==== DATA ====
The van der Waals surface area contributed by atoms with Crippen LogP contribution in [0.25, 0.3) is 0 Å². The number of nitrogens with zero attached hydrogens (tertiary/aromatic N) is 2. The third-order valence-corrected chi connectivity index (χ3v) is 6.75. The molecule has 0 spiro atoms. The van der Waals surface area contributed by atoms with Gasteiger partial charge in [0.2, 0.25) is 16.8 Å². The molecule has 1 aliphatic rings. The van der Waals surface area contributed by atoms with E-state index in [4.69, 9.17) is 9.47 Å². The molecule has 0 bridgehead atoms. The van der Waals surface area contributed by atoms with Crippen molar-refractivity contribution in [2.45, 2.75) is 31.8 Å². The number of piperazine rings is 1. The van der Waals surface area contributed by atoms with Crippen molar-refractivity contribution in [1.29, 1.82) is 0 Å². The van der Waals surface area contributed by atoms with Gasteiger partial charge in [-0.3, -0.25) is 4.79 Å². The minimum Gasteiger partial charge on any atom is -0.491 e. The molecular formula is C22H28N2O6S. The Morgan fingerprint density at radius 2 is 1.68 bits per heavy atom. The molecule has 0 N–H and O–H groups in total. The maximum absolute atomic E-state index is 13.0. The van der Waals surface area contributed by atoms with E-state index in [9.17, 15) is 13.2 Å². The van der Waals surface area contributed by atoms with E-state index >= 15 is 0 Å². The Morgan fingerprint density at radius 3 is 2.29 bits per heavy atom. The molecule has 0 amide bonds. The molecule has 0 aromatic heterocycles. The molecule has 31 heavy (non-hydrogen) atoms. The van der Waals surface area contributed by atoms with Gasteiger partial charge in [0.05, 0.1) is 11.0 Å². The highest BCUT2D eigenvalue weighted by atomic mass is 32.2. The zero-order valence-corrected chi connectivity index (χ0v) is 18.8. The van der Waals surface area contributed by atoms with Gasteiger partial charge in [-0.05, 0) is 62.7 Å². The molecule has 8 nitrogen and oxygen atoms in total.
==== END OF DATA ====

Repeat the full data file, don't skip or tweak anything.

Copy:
The van der Waals surface area contributed by atoms with Crippen LogP contribution in [0.25, 0.3) is 0 Å². The number of nitrogens with zero attached hydrogens (tertiary/aromatic N) is 2. The third-order valence-corrected chi connectivity index (χ3v) is 6.75. The molecule has 0 spiro atoms. The van der Waals surface area contributed by atoms with Gasteiger partial charge in [0.2, 0.25) is 16.8 Å². The molecule has 1 aliphatic rings. The van der Waals surface area contributed by atoms with E-state index in [4.69, 9.17) is 9.47 Å². The molecule has 0 bridgehead atoms. The van der Waals surface area contributed by atoms with Crippen molar-refractivity contribution in [2.45, 2.75) is 31.8 Å². The number of piperazine rings is 1. The van der Waals surface area contributed by atoms with Crippen molar-refractivity contribution in [1.29, 1.82) is 0 Å². The van der Waals surface area contributed by atoms with Gasteiger partial charge in [-0.3, -0.25) is 4.79 Å². The minimum Gasteiger partial charge on any atom is -0.491 e. The molecular formula is C22H28N2O6S. The Morgan fingerprint density at radius 2 is 1.68 bits per heavy atom. The molecule has 0 N–H and O–H groups in total. The maximum absolute atomic E-state index is 13.0. The van der Waals surface area contributed by atoms with E-state index in [9.17, 15) is 13.2 Å². The van der Waals surface area contributed by atoms with E-state index >= 15 is 0 Å². The Morgan fingerprint density at radius 3 is 2.29 bits per heavy atom. The molecule has 0 amide bonds. The molecule has 0 aromatic heterocycles. The molecule has 31 heavy (non-hydrogen) atoms. The van der Waals surface area contributed by atoms with Gasteiger partial charge in [0.05, 0.1) is 11.0 Å². The highest BCUT2D eigenvalue weighted by atomic mass is 32.2. The zero-order valence-corrected chi connectivity index (χ0v) is 18.8. The van der Waals surface area contributed by atoms with Gasteiger partial charge in [-0.05, 0) is 62.7 Å². The molecule has 8 nitrogen and oxygen atoms in total.